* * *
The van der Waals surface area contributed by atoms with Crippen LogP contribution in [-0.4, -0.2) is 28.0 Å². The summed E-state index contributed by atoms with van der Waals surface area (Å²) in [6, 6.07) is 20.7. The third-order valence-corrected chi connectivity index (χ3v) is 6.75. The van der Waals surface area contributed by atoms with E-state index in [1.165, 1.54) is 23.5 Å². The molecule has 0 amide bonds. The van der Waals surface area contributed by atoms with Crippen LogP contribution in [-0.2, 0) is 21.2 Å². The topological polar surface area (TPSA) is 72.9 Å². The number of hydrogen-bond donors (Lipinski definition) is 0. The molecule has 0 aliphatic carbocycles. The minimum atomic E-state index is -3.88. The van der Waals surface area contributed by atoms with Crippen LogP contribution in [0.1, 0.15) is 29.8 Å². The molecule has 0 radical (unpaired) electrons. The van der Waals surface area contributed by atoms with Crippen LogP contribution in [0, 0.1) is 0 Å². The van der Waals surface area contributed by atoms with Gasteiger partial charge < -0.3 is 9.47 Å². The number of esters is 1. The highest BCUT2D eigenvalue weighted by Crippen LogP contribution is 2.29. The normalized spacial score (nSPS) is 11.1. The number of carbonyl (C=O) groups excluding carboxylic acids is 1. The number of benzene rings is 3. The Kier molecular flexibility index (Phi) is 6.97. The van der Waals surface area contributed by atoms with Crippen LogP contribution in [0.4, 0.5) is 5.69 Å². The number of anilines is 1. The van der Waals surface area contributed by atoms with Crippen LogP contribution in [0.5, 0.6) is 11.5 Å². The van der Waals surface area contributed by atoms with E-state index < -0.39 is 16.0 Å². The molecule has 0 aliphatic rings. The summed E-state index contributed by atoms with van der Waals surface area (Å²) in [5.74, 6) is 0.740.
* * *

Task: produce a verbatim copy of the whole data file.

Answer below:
The van der Waals surface area contributed by atoms with Crippen LogP contribution in [-0.4, -0.2) is 28.0 Å². The summed E-state index contributed by atoms with van der Waals surface area (Å²) in [6, 6.07) is 20.7. The third-order valence-corrected chi connectivity index (χ3v) is 6.75. The van der Waals surface area contributed by atoms with E-state index in [1.165, 1.54) is 23.5 Å². The molecule has 0 amide bonds. The van der Waals surface area contributed by atoms with Crippen LogP contribution in [-0.2, 0) is 21.2 Å². The topological polar surface area (TPSA) is 72.9 Å². The number of hydrogen-bond donors (Lipinski definition) is 0. The molecule has 0 aliphatic carbocycles. The minimum atomic E-state index is -3.88. The van der Waals surface area contributed by atoms with Crippen LogP contribution in [0.1, 0.15) is 29.8 Å². The molecule has 0 radical (unpaired) electrons. The van der Waals surface area contributed by atoms with Crippen LogP contribution in [0, 0.1) is 0 Å². The van der Waals surface area contributed by atoms with Gasteiger partial charge < -0.3 is 9.47 Å². The number of esters is 1. The highest BCUT2D eigenvalue weighted by Crippen LogP contribution is 2.29. The normalized spacial score (nSPS) is 11.1. The number of carbonyl (C=O) groups excluding carboxylic acids is 1. The number of benzene rings is 3. The Kier molecular flexibility index (Phi) is 6.97. The van der Waals surface area contributed by atoms with Crippen LogP contribution in [0.4, 0.5) is 5.69 Å². The number of anilines is 1. The van der Waals surface area contributed by atoms with Crippen LogP contribution in [0.5, 0.6) is 11.5 Å². The van der Waals surface area contributed by atoms with E-state index < -0.39 is 16.0 Å². The molecule has 0 aliphatic rings. The summed E-state index contributed by atoms with van der Waals surface area (Å²) in [5.74, 6) is 0.740.